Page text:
My most charming wine story in 2018 concerned the revival of the beautiful Ruchè grape in Italy. When Giacomo Cauda was appointed parish priest to the village of Castagnole Monferrato in Italy’s Piedmont region in 1964 he discovered his church had 1.3 hectares of vines. Those vines included 10 rows of Ruchè.
Luca Ferraris, winemaker at the Agricola Ferraris estate in the same village, said all of the current 170 hectares of Ruchè in Italy came from those 10 rows. The grape received DOCG recognition in 2010. It is one of the smallest DOCGs in Italy.
Don Giacomo was born in Roero, a major wine area in Piedmont, and knew something about winemaking. In 1965 he began his “adventure” as a priest-winemaker – though he only made 28 bottles that year.
The wine became known locally as “vigna del parroco” or “vineyard of the priest”. Don Giacomo gave cuttings from those 10 rows to locals. When DNA testing became available scientists discovered the grape was unique.
Ian D’Agata, author of Native Wine Grapes of Italy, believes Ruchè is the one Italian grape that wine lovers really ought to know. For him it is a rare example of an aromatic red variety that makes wines impossible to confuse with any other variety.
The priest’s superiors in Rome told him to give up winemaking and concentrate on being a priest. Don Giacomo ignored them.
In his last years the priest sought forgiveness for focusing on winemaking, maintaining that the wine paid for repairs to the church and food for his congregation. “May God forgive me,” he wrote, “for having sometimes neglected my ministry. But I know that God has forgiven me because with the money earned from the wine I created the oratory and renovated the parsonage.”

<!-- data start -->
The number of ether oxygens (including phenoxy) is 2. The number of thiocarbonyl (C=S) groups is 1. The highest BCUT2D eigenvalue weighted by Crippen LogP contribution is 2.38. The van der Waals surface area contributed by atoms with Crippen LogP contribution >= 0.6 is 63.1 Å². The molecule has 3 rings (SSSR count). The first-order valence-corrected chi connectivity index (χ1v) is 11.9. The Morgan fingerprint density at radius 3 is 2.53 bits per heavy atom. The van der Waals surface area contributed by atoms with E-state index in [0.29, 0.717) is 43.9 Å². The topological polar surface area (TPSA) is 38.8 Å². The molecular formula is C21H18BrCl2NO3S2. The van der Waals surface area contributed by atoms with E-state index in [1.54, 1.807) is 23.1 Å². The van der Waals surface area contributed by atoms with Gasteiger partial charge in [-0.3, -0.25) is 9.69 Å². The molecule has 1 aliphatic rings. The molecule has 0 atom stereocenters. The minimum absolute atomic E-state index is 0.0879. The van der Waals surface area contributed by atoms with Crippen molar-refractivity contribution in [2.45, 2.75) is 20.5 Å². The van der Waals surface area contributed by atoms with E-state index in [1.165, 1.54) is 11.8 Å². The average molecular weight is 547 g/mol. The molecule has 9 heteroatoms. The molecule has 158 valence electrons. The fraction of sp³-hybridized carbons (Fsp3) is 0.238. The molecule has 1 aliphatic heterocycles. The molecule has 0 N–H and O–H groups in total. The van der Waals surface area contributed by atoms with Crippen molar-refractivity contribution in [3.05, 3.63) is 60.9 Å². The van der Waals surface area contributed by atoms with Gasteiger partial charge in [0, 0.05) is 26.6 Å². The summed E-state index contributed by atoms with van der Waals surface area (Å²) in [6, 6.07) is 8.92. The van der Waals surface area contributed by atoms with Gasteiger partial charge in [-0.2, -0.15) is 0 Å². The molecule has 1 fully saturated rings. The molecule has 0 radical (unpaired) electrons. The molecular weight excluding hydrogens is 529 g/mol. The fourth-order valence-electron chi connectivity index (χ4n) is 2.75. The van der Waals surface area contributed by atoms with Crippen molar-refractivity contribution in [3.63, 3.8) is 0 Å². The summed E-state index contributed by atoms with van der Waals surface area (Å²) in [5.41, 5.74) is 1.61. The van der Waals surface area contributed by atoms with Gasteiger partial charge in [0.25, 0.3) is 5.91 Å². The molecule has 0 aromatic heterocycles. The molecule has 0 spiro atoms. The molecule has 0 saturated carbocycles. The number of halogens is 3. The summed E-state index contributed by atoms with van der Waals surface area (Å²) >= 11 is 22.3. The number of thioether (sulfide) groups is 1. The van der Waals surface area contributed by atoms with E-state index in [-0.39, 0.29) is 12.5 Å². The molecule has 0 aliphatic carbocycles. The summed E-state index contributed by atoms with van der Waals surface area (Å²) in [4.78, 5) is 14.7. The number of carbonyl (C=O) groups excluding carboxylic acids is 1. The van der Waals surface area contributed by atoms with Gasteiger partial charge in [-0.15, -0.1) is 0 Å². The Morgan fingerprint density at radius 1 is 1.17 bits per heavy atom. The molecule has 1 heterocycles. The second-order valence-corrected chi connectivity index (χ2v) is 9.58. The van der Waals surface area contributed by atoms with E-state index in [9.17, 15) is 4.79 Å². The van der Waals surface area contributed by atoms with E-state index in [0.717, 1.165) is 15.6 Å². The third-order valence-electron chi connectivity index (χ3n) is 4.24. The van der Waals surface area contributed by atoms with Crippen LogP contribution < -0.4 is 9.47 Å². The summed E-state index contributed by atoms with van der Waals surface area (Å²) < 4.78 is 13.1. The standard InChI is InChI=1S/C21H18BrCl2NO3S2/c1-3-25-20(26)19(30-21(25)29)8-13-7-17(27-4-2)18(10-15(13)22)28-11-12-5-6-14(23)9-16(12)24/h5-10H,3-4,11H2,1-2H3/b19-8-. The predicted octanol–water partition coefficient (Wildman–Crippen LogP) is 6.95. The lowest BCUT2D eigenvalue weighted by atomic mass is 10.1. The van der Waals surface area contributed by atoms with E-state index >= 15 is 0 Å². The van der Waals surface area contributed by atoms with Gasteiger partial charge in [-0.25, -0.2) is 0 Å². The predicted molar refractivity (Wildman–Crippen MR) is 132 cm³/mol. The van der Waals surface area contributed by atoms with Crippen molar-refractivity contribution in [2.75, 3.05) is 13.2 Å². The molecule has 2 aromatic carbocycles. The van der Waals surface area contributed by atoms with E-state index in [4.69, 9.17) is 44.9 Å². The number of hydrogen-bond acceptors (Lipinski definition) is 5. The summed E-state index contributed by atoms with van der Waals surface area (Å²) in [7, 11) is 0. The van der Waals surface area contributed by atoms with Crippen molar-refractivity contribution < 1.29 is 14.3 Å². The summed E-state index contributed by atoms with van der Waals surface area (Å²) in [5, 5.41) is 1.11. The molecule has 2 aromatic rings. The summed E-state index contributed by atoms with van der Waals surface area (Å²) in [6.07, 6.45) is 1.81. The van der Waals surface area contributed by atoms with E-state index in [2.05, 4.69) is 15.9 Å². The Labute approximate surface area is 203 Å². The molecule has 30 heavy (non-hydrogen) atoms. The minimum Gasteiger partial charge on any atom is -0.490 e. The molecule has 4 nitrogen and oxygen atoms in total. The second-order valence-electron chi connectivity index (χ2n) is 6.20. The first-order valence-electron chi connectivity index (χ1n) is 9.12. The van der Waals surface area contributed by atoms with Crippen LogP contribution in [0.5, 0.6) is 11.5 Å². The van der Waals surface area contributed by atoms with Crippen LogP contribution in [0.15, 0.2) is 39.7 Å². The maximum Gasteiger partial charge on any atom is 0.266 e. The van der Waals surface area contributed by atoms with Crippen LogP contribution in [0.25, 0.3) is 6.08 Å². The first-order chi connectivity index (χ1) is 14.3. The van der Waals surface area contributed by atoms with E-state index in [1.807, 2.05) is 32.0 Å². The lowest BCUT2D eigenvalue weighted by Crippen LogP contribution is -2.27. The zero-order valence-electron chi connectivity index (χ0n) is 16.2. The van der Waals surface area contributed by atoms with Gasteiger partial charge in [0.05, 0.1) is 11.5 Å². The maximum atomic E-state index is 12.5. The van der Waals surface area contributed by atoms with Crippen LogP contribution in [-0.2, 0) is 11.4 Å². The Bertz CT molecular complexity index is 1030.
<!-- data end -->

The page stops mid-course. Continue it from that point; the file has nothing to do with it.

The most interesting wine technology was the release in early March of a new cork that used only sustainable ingredients. The new process, Origine, is made of tiny cork granules, beeswax and vegetable oils.
It satisfies the needs of winemakers who want a closure suitable for long-term cellaring. The new method produces corks known as Diam10 and Diam30, the quality closures designed to be used with bottles to be cellared for 10 or 30 years. The process which purifies the cork also uses minimal electricity.
Diam Bouchage, a French company based in the Pyrenees region of France near the border with Spain, is one of the world’s leaders in artificial closures. It makes about 1,500 million corks a year. Diam is the name of the closure for still wine, Mytik for sparkling wine and Altop for spirits.
In 2018 I came to appreciate the joys of aged white wine. The grapes I regard as giving the most joy when aged at least a decade are Verdicchio and Pecorino from the Marche region of Italy.
Happy new year to all my readers. This column will continue in a modified format from 2019, focusing on the connections between wine, diet, health and philosophy. But first I will take a break for January. Best wishes for 2019.